On our drive in we noticed there were interesting arrows and signage noting there would be bikes on the road tomorrow, June 18th. My partner and I joked that we always seem to run into these extreme races while out in the woods. It turns out we were right in assuming it was another one. We looked it up when we had service the next day and found the Skull 120/60/30, also considered America’s Gnarliest Gravel Race. It’s a gravel bike race hosted by Harney County to help showcase Eastern Oregon and help bring money into the county. There are three different lengths to the race you can sign up for; 38 miles, 65 miles, or the gnarliest 128 miles. We have also managed to stumbled upon the Baker City Cycling Classic during their Stage 4 Anthony Lakes Road Race in June of 2021. We were driving home from a 9-day backpacking trip through the North Fork of the John Day Wilderness when we had to drive around the peloton. My partner was also passed by some racers from the America’s Toughest Race while camping in the Deschutes NF with his dad in May of 2021. They even had a chance to talk to one of the racers and asked them where they were coming from to which they responded “a long ways away”. The America’s Toughest Race is a combination of foot travel, water travel, and cycle travel through rugged off trail routes. Everyone from your team must finish together otherwise you are disqualified. Anyway, it seems most of these races attract extreme masochists. It’s not what I would consider a fun time outside, but to each their own.

We were glad that we decided to do Bald Butte and Dry Mountain on Friday instead of Saturday. It seemed that a lot of the bike route for the Skull 120/60/30 was along the roads we needed to take to get there. You will be able to see Bald Butte L.O. as you drive along NF-41. It is a surprisingly nice paved Forest Service road that I expected to be gravel. From NF-41, Bald Butte is less than a mile up NF-4117 off to the left. There is a sign but it is covered by trees and I wasn’t able to spot it until we were driving out. Luckily, even without the sign it is pretty obvious which road will take you to the summit. There are some deep washouts and water bars along NF-4117 that would make the drive difficult to impossible for lower clearance vehicles. I wasn’t comfortable driving the HR-V up the road, so we parked near the NF-050 spur and walked the remainder. It was a pleasant walk to the summit and the road had a lot of wildflowers along it. The lookout on Bald Butte, unfortunately, has seen better days. The tower seems to be standing strong but the cab has lost a supporting wall and a few support beams. I wouldn’t be surprised if the cab collapses under heavy snow within the next few years. I believe the glass was removed and salvaged by Howard Verschoor though. An assessment done by the Friends of the Blue Mountains Lookouts in 2021 found it to be too unstable for any additional salvage work. They even mentioned that it would be torn down later that year. We were happy to find that they were wrong and the lookout was still standing. There is a wire fence surrounding the base but someone had cut a hole in it and the trap door was open to the catwalk. Climb at your own risk. We savored the views and said our good-byes to the lookout before hiking down to the car and heading on to Dry Mountain.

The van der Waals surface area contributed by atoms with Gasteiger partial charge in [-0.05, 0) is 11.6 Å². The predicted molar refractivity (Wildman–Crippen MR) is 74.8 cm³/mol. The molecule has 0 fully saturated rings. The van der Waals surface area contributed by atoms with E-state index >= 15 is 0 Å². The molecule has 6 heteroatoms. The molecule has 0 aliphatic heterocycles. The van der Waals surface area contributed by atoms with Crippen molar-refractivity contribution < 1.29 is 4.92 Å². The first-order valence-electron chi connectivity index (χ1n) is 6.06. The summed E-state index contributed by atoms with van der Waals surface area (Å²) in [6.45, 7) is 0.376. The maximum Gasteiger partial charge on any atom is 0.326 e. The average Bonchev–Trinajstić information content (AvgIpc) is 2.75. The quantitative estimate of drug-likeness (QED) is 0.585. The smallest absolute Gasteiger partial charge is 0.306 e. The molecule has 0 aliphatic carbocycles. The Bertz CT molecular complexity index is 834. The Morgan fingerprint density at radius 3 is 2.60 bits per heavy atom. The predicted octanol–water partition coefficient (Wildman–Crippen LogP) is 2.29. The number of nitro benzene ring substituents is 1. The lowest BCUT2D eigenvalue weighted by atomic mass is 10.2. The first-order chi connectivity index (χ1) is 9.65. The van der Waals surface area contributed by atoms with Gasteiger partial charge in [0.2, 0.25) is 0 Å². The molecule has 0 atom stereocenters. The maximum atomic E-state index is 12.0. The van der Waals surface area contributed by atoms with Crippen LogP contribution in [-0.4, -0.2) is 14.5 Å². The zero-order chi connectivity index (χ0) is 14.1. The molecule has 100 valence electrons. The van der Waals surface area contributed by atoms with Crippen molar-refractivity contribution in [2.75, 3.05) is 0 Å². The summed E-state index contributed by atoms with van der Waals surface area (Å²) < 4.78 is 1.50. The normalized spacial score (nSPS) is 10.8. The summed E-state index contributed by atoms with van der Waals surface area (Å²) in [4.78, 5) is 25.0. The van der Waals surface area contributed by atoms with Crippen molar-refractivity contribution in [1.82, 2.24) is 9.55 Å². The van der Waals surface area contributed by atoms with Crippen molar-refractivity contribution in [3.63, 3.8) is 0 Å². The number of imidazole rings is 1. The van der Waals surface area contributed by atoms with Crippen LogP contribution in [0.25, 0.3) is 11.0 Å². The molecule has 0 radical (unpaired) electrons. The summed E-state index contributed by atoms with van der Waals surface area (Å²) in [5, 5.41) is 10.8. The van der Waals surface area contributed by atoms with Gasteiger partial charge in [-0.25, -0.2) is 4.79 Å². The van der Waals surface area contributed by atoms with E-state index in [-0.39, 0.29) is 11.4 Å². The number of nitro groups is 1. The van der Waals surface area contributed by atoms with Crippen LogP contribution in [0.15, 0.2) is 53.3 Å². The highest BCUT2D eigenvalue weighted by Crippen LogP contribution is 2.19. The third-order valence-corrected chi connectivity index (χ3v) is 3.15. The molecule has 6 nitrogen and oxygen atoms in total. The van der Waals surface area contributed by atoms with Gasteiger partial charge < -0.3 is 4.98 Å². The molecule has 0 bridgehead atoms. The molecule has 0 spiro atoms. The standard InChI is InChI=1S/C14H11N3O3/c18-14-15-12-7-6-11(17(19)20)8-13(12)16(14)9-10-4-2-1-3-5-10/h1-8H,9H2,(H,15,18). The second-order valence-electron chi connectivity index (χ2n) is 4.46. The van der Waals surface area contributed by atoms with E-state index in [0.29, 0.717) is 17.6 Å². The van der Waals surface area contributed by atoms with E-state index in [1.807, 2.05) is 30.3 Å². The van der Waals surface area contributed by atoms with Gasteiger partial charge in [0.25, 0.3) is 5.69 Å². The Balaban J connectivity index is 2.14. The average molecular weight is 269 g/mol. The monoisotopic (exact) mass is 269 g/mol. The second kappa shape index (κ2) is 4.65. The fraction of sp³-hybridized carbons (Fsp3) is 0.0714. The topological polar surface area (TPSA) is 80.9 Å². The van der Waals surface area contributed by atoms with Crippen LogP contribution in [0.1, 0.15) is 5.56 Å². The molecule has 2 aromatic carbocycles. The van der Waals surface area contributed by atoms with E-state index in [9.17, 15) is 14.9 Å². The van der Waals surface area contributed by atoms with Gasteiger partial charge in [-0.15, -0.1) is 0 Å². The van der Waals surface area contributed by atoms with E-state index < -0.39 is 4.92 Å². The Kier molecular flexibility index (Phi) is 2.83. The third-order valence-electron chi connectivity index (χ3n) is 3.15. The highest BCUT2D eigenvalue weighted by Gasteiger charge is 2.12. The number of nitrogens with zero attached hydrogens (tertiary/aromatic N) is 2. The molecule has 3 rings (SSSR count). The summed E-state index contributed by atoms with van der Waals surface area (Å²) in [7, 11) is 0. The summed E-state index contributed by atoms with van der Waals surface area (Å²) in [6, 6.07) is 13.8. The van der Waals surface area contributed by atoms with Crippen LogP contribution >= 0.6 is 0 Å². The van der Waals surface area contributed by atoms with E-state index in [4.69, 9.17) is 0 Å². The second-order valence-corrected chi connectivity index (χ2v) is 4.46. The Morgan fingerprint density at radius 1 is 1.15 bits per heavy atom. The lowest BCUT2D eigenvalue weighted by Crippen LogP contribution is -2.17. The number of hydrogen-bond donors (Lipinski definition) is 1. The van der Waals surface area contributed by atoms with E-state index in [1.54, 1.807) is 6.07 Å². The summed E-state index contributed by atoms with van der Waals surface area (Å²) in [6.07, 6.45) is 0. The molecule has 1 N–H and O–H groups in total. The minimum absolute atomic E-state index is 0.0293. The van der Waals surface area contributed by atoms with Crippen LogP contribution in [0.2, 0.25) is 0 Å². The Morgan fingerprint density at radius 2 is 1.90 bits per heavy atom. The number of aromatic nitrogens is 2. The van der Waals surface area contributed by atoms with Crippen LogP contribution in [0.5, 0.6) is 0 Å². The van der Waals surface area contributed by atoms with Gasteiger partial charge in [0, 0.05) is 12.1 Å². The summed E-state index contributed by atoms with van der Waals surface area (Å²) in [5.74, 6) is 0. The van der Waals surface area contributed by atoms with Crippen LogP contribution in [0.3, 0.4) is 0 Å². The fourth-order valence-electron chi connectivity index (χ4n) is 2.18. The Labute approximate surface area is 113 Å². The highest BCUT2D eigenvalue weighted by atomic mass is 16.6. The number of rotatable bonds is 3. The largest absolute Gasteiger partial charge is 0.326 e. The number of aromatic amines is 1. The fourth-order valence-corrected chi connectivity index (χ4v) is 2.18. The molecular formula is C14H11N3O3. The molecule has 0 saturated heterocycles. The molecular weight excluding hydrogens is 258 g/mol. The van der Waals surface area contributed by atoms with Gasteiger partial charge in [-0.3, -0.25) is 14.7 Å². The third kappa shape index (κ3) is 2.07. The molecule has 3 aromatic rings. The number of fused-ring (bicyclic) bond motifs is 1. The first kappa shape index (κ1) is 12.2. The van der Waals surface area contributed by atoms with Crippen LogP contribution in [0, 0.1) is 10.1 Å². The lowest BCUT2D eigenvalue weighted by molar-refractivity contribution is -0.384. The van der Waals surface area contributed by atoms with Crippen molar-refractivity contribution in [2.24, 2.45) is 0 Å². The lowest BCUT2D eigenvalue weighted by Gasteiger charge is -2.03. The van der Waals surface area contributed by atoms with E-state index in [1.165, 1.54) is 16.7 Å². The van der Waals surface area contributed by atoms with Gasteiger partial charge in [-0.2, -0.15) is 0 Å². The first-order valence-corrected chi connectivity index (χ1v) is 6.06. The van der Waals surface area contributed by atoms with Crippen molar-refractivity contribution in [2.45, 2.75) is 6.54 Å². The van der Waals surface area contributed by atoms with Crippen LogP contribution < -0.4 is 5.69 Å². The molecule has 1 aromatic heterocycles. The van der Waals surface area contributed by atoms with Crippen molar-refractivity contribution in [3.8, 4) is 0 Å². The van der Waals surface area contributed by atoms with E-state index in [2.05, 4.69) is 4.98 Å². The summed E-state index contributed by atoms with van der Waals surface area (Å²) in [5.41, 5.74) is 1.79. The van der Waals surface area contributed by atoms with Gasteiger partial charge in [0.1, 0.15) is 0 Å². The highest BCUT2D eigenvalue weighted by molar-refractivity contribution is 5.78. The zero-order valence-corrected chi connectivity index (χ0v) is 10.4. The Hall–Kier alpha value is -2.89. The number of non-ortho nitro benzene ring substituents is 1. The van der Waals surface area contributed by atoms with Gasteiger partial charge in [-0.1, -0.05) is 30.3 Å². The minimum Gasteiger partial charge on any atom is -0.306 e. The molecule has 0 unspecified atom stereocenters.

History.

Established in 1931, Bald Butte originally had a 45′ pole tower with 8’x8′ cab. It was replaced in 1959 with the existing R-6 cab and 41′ treated timber tower. It was moved to emergency use in 1964 and listed up until the 1990s. As of 2017, it has been listed for decommission by the Forest Service.

Backpacking: Lower Crystal Lake

Oregon Lookouts

Location.

Mount Rainier National Park

Trail(s).

Crystal Lakes Trail

Estimated drive time from Portland, OR.

3-1/2 hours

Date(s).

July 6-7, 2019

Mileage.

6 miles RT

Elevation gain/loss.

2,300′

Trip Report.

This trip was just shy of a year from our first backpacking trip and the small little trio that I started with had grown. Alex had met his partner, now fiancĂ©, Emily the year before. While I had also started dating my partner by then too. Emily is an avid planner like me and put together this trip for us. She submitted for the permits through the system used back then, which was a mail-in form. You are now able to get these permits online through Recreation.gov if you plan ahead. Otherwise, you are left to the mercy of walk-ups. One thing I like about the permit system of Mount Rainier NP is that they only release the amount of permits equal to the amount of camp spots at each back country location. I’ve come to find that not all National Parks treat their permit quotas the same. This trail was conveniently located in between Seattle and Portland which meant no one had to drive any farther than the other.